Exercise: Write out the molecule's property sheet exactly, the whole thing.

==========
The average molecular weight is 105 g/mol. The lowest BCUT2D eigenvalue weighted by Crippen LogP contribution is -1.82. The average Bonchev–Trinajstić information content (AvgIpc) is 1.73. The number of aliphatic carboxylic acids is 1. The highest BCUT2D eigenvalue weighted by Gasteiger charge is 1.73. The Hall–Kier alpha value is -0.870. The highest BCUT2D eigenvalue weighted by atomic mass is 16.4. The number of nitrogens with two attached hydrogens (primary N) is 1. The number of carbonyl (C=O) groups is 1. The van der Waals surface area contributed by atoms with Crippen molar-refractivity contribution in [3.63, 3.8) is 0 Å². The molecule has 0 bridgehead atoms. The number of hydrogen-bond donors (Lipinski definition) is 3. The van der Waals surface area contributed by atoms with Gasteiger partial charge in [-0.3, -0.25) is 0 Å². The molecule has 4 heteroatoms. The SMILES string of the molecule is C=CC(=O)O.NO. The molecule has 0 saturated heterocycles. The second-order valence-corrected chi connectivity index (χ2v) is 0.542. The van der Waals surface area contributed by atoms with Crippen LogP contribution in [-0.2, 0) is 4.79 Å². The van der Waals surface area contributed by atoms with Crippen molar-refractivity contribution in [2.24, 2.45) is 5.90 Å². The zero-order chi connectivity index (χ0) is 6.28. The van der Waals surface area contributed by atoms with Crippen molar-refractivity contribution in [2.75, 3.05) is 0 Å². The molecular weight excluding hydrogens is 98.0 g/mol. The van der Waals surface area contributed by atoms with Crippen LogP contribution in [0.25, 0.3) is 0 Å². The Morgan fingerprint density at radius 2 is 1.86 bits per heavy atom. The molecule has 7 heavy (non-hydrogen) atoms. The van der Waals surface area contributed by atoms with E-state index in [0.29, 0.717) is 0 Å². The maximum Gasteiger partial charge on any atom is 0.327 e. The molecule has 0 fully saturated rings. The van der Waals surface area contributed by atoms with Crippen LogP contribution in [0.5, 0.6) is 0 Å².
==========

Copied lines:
The average molecular weight is 105 g/mol. The lowest BCUT2D eigenvalue weighted by Crippen LogP contribution is -1.82. The average Bonchev–Trinajstić information content (AvgIpc) is 1.73. The number of aliphatic carboxylic acids is 1. The highest BCUT2D eigenvalue weighted by Gasteiger charge is 1.73. The Hall–Kier alpha value is -0.870. The highest BCUT2D eigenvalue weighted by atomic mass is 16.4. The number of nitrogens with two attached hydrogens (primary N) is 1. The number of carbonyl (C=O) groups is 1. The van der Waals surface area contributed by atoms with Crippen molar-refractivity contribution in [3.63, 3.8) is 0 Å². The molecule has 0 bridgehead atoms. The number of hydrogen-bond donors (Lipinski definition) is 3. The van der Waals surface area contributed by atoms with Gasteiger partial charge in [-0.3, -0.25) is 0 Å². The molecule has 4 heteroatoms. The SMILES string of the molecule is C=CC(=O)O.NO. The molecule has 0 saturated heterocycles. The second-order valence-corrected chi connectivity index (χ2v) is 0.542. The van der Waals surface area contributed by atoms with Crippen LogP contribution in [-0.2, 0) is 4.79 Å². The van der Waals surface area contributed by atoms with Crippen molar-refractivity contribution in [2.24, 2.45) is 5.90 Å². The zero-order chi connectivity index (χ0) is 6.28. The van der Waals surface area contributed by atoms with Crippen molar-refractivity contribution in [2.75, 3.05) is 0 Å². The molecular weight excluding hydrogens is 98.0 g/mol. The van der Waals surface area contributed by atoms with Crippen LogP contribution in [0.25, 0.3) is 0 Å². The Morgan fingerprint density at radius 2 is 1.86 bits per heavy atom. The molecule has 7 heavy (non-hydrogen) atoms. The van der Waals surface area contributed by atoms with E-state index in [0.29, 0.717) is 0 Å². The maximum Gasteiger partial charge on any atom is 0.327 e. The molecule has 0 fully saturated rings. The van der Waals surface area contributed by atoms with Crippen LogP contribution in [0.5, 0.6) is 0 Å².